What I don't want to see is what they did in TFTD. Each Island Terror mission was random but there was too much that was the same. The waves were at the bottom. There was the big bunker with Easter Island heads at the bottom. There was a big beach house near the top. There were random little bunkers in different places that I had to look for, but most islands felt the same.
On a side note, did anyone else ever get a Terror Mission in the original X-COM that had 2 different gas stations?
wait... has it actually been stated that the non-scripted missions are set on hand-crafted maps??
As I've said before, I think the main barrier to procedural map generation in this game is the way that, as I understand it, the Unreal 3 engine needs its maps expensively compiled after creation via an external tool. Even if you could work said tool code into the engine, load times would probably be monstrous. True procedurally generated maps would probably require a custom engine designed for such things.
Well it makes sense then if they have been working on this for 3 years. I guess they have been spending most of the time on these maps (and playing the game..). The detail is amazing! I cant wait to see the others.
A game: There is one alien in picture 1, who can find it?
Solution: Picture 1 and 3 belong to the same location, viewed from different angels. In Picture 3 you can see the alien near the truck. In Picture 1 you can see the red UI silhouette of the same alien (top/right, you have to look close).
I hope it is possible to turn of the red UI silhouettes of aliens hidden behind objects or in the dark. It was always fun to search for barely visible aliens in dark areas and to guess what kind of alien it was...
What Brian Damage says makes sense. I don't know much about graphic-engines or UE3. But what would be the problem with a library of previously compiled parts to a map, that the games later constructs into a mission map?
Procedurally generated maps looks to be out considering all (well one GI article) sources, much to my disappointment.Originally Posted by GI article p60 Procedural Storytelling
They could possibly have a procedural process for seleting the TEXTURES for various objects and locations within a single map location. For some examples:
- There's a car at a specific position. Is it a police car, a taxi, an ordinary civilian car, etc?
- There's a shop at a specific spot along a street. If is a jewelry store, a pawn shop, a book store, a "dollar" store, an Apple Store, etc?
- There's a billboard visible on the map. What sort of advertisement is displayed on it?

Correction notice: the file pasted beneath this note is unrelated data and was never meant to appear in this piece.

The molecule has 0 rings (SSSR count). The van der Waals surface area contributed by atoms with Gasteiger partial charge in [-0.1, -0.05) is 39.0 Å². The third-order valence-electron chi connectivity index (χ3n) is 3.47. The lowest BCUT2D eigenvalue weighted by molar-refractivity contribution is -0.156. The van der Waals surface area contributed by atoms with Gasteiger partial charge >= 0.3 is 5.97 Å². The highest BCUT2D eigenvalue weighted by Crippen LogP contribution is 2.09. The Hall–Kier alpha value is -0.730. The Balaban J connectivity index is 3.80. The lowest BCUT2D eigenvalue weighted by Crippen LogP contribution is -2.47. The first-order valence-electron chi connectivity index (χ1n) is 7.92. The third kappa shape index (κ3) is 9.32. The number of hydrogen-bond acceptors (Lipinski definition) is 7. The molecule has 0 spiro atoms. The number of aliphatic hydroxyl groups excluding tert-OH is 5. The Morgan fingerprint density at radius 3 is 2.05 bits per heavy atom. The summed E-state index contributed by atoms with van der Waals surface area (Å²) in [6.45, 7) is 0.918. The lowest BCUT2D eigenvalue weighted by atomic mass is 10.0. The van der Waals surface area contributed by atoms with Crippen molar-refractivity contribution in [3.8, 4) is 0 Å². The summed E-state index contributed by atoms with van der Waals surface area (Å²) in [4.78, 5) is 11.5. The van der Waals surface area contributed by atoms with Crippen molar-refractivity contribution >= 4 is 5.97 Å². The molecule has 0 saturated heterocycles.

- There's a vending machine at a specific position. What products does it offer, and from what brands?
- Oh look, a mission at a drive-through. Is there a movie playing on the screen, still? IF so ... what movie?
- There's a tractor-trailer rig on the map. What sort of graphic / logo does it have on the side, if any?
All possible without changing one vertice of the map geometry - just deciding which textures to apply to which sub-parts of it.
Lighting is another place they can change things up a bit. Take a car: are the headlights on? What about a perpetual "left turn" signal? Hazard blinkers? Or maybe, if it's WRECKED .... is it on fire, or not?
Street lights, shop signs, traffic lights .... their on-or-off state, or other possible modes, could also help change up the maps a bit.
Given the same otherwise-generic small-town intersection, just by changing what the cars look like, which shops are along the road, what movie (or play) is being advertised on the theater over there, and so on .... can make it feel like two similar-but-not-QUITE-the-same places.
Therefore I'm against red UI silhouettes (also against visible hitpoints of enemies). Insufficient information about the enemy is what makes tactical war games challenging!
BSP tree or whatever structure the current version of the UE uses.
What if that silhouette is only visible, ifyou have at least one surviving squad member with "eyes on hostile", IOW, with line-of-sight to the alien?
Alternately, what if that red silhouette represents an advanced sensor of some kind?
Alternately, alternately ... what if the game reasonably presumes some sort of overhead UAV recon drone? (Which doesn't have to be a full-blown Predator drone; I've seen models that cost under $5K apiece, and have loiter times of 30 to 90 minutes.) Thus, while you may not have physical eyes on the target DIRECTLY, you might still have them in view of your remote, indirect sensors.
After comparing Picture 1 with Picture 3 I agree they are the same location, and that Picture 3 was taken just after Picture 1 in sequence as the lady-scout has moved from behind the orange/white construction sign in 1 to the open trailer area of the truck. I don't think the alien in picture 1 was actually hidden, though, because he is visible from the soldier behind the gray car in Picture 1 and whose POV we see in picture 3. If an alien is seen by one of the soldiers, then I want it visible to me. I don't want to be forced to rotate the view to look around the front of the truck to see the alien.
The camera is not showing an isometric view like the originals did. (In Picture 1 look at the parallel orange white construction signs and notice how you see more of their side and less of the top as they progress up the screen. Isometric view they would all be the same size and orientation on the screen.) I don't mind the change in perspective, but I want to fight the aliens, not the camera, so I don't mind silhouettes of things I should be able to see.
That being said, if my soldiers can only see an alien's leg then the silhouette should only show that as well.
Also, I just noticed that Picture 2 has Two more red silhouettes near the top left, but there is a soldier there so they are in his LOS.